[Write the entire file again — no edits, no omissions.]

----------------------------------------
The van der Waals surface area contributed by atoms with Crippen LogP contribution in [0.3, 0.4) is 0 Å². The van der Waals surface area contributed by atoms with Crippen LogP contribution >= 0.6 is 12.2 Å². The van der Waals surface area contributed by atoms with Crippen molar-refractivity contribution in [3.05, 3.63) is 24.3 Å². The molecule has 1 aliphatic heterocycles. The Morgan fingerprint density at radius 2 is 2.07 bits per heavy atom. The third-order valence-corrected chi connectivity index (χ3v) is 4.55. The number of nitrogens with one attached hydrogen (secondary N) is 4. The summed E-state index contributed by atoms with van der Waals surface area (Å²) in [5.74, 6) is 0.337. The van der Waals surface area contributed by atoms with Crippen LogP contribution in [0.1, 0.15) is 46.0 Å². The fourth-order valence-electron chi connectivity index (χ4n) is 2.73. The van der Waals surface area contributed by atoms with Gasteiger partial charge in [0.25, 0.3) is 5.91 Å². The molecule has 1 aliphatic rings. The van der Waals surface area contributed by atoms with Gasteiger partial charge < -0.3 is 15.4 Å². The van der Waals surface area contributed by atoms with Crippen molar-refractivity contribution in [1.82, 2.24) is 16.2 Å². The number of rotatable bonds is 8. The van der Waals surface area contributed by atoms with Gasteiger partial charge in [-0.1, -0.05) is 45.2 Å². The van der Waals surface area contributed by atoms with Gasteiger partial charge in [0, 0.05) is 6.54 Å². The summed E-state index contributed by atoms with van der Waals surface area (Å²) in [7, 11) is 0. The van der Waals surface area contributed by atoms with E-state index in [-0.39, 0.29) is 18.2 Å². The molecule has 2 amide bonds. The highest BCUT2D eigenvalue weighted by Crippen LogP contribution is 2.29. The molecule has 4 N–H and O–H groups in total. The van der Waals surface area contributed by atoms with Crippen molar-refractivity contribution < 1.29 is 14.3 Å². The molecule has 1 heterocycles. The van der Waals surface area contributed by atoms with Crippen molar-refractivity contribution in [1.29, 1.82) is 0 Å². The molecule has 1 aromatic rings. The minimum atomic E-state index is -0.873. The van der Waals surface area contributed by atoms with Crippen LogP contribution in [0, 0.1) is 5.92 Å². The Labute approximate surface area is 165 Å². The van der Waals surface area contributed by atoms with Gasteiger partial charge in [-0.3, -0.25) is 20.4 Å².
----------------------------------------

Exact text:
The van der Waals surface area contributed by atoms with Crippen LogP contribution in [0.3, 0.4) is 0 Å². The van der Waals surface area contributed by atoms with Crippen LogP contribution >= 0.6 is 12.2 Å². The van der Waals surface area contributed by atoms with Crippen molar-refractivity contribution in [3.05, 3.63) is 24.3 Å². The molecule has 1 aliphatic heterocycles. The Morgan fingerprint density at radius 2 is 2.07 bits per heavy atom. The third-order valence-corrected chi connectivity index (χ3v) is 4.55. The number of nitrogens with one attached hydrogen (secondary N) is 4. The summed E-state index contributed by atoms with van der Waals surface area (Å²) in [5.74, 6) is 0.337. The van der Waals surface area contributed by atoms with Crippen LogP contribution in [0.1, 0.15) is 46.0 Å². The fourth-order valence-electron chi connectivity index (χ4n) is 2.73. The van der Waals surface area contributed by atoms with Gasteiger partial charge in [0.25, 0.3) is 5.91 Å². The molecule has 1 aliphatic rings. The van der Waals surface area contributed by atoms with Gasteiger partial charge < -0.3 is 15.4 Å². The van der Waals surface area contributed by atoms with Crippen molar-refractivity contribution in [1.82, 2.24) is 16.2 Å². The number of rotatable bonds is 8. The van der Waals surface area contributed by atoms with Gasteiger partial charge in [-0.1, -0.05) is 45.2 Å². The van der Waals surface area contributed by atoms with Gasteiger partial charge in [0, 0.05) is 6.54 Å². The summed E-state index contributed by atoms with van der Waals surface area (Å²) in [7, 11) is 0. The van der Waals surface area contributed by atoms with E-state index in [-0.39, 0.29) is 18.2 Å². The molecule has 2 amide bonds. The highest BCUT2D eigenvalue weighted by Crippen LogP contribution is 2.29. The molecule has 4 N–H and O–H groups in total. The van der Waals surface area contributed by atoms with Crippen molar-refractivity contribution < 1.29 is 14.3 Å². The molecule has 1 heterocycles. The van der Waals surface area contributed by atoms with Crippen molar-refractivity contribution in [1.29, 1.82) is 0 Å². The molecule has 1 aromatic rings. The minimum atomic E-state index is -0.873. The van der Waals surface area contributed by atoms with Crippen LogP contribution in [0, 0.1) is 5.92 Å². The Labute approximate surface area is 165 Å². The van der Waals surface area contributed by atoms with Gasteiger partial charge in [-0.3, -0.25) is 20.4 Å².